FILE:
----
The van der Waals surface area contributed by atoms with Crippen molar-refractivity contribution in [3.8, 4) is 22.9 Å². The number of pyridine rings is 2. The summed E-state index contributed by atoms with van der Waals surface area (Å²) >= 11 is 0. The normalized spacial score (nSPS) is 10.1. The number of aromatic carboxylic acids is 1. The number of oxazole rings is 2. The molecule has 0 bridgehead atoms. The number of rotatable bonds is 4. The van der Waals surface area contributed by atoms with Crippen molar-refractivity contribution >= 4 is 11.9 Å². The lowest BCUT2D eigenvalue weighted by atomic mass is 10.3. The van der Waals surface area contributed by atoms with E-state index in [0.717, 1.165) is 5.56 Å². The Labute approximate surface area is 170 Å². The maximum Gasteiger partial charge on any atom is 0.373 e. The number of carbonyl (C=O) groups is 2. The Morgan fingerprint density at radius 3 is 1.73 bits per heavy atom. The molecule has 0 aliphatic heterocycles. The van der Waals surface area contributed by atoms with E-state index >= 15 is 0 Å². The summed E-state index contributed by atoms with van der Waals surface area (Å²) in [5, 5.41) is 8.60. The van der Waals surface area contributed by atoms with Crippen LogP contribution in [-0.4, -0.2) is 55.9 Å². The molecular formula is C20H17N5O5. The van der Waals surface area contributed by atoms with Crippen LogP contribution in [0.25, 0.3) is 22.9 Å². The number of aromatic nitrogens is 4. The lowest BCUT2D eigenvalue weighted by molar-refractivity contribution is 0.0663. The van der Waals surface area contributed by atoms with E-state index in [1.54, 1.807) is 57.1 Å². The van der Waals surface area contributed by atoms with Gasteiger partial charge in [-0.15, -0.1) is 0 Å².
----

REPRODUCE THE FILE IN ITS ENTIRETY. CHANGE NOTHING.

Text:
The van der Waals surface area contributed by atoms with Crippen molar-refractivity contribution in [3.8, 4) is 22.9 Å². The number of pyridine rings is 2. The summed E-state index contributed by atoms with van der Waals surface area (Å²) >= 11 is 0. The normalized spacial score (nSPS) is 10.1. The number of aromatic carboxylic acids is 1. The number of oxazole rings is 2. The molecule has 0 bridgehead atoms. The number of rotatable bonds is 4. The van der Waals surface area contributed by atoms with Crippen molar-refractivity contribution >= 4 is 11.9 Å². The lowest BCUT2D eigenvalue weighted by atomic mass is 10.3. The van der Waals surface area contributed by atoms with E-state index in [0.717, 1.165) is 5.56 Å². The Labute approximate surface area is 170 Å². The maximum Gasteiger partial charge on any atom is 0.373 e. The number of carbonyl (C=O) groups is 2. The Morgan fingerprint density at radius 3 is 1.73 bits per heavy atom. The molecule has 0 aliphatic heterocycles. The van der Waals surface area contributed by atoms with E-state index >= 15 is 0 Å². The summed E-state index contributed by atoms with van der Waals surface area (Å²) in [5, 5.41) is 8.60. The van der Waals surface area contributed by atoms with Crippen LogP contribution in [-0.4, -0.2) is 55.9 Å². The molecular formula is C20H17N5O5. The van der Waals surface area contributed by atoms with Crippen LogP contribution in [0.25, 0.3) is 22.9 Å². The number of aromatic nitrogens is 4. The lowest BCUT2D eigenvalue weighted by molar-refractivity contribution is 0.0663. The van der Waals surface area contributed by atoms with E-state index in [1.54, 1.807) is 57.1 Å². The van der Waals surface area contributed by atoms with Gasteiger partial charge in [-0.15, -0.1) is 0 Å².